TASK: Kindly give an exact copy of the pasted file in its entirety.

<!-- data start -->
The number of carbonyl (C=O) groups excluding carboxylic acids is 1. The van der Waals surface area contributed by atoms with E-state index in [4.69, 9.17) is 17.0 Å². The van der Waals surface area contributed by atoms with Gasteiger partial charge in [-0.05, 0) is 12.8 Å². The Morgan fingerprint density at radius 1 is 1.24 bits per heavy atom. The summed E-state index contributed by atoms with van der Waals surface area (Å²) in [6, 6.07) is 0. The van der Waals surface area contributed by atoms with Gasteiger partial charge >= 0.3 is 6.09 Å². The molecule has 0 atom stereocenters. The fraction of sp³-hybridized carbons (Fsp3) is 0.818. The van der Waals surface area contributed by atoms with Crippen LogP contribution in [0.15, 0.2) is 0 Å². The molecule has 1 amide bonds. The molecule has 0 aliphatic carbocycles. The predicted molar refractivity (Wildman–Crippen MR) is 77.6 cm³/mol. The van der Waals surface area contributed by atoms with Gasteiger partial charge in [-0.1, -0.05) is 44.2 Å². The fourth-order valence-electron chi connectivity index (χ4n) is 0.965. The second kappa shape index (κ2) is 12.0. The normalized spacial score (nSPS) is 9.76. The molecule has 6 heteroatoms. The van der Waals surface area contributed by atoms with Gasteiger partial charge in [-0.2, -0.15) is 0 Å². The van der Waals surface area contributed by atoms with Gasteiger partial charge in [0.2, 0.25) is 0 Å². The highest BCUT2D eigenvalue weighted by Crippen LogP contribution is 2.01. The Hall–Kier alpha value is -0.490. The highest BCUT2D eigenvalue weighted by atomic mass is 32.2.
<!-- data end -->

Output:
The number of carbonyl (C=O) groups excluding carboxylic acids is 1. The van der Waals surface area contributed by atoms with E-state index in [4.69, 9.17) is 17.0 Å². The van der Waals surface area contributed by atoms with Gasteiger partial charge in [-0.05, 0) is 12.8 Å². The Morgan fingerprint density at radius 1 is 1.24 bits per heavy atom. The summed E-state index contributed by atoms with van der Waals surface area (Å²) in [6, 6.07) is 0. The van der Waals surface area contributed by atoms with Gasteiger partial charge >= 0.3 is 6.09 Å². The molecule has 0 atom stereocenters. The fraction of sp³-hybridized carbons (Fsp3) is 0.818. The van der Waals surface area contributed by atoms with Crippen LogP contribution in [0.15, 0.2) is 0 Å². The molecule has 1 amide bonds. The molecule has 0 aliphatic carbocycles. The predicted molar refractivity (Wildman–Crippen MR) is 77.6 cm³/mol. The van der Waals surface area contributed by atoms with Gasteiger partial charge in [-0.1, -0.05) is 44.2 Å². The fourth-order valence-electron chi connectivity index (χ4n) is 0.965. The second kappa shape index (κ2) is 12.0. The normalized spacial score (nSPS) is 9.76. The molecule has 6 heteroatoms. The van der Waals surface area contributed by atoms with Gasteiger partial charge in [-0.2, -0.15) is 0 Å². The van der Waals surface area contributed by atoms with Gasteiger partial charge in [0.2, 0.25) is 0 Å². The highest BCUT2D eigenvalue weighted by Crippen LogP contribution is 2.01. The Hall–Kier alpha value is -0.490. The highest BCUT2D eigenvalue weighted by atomic mass is 32.2.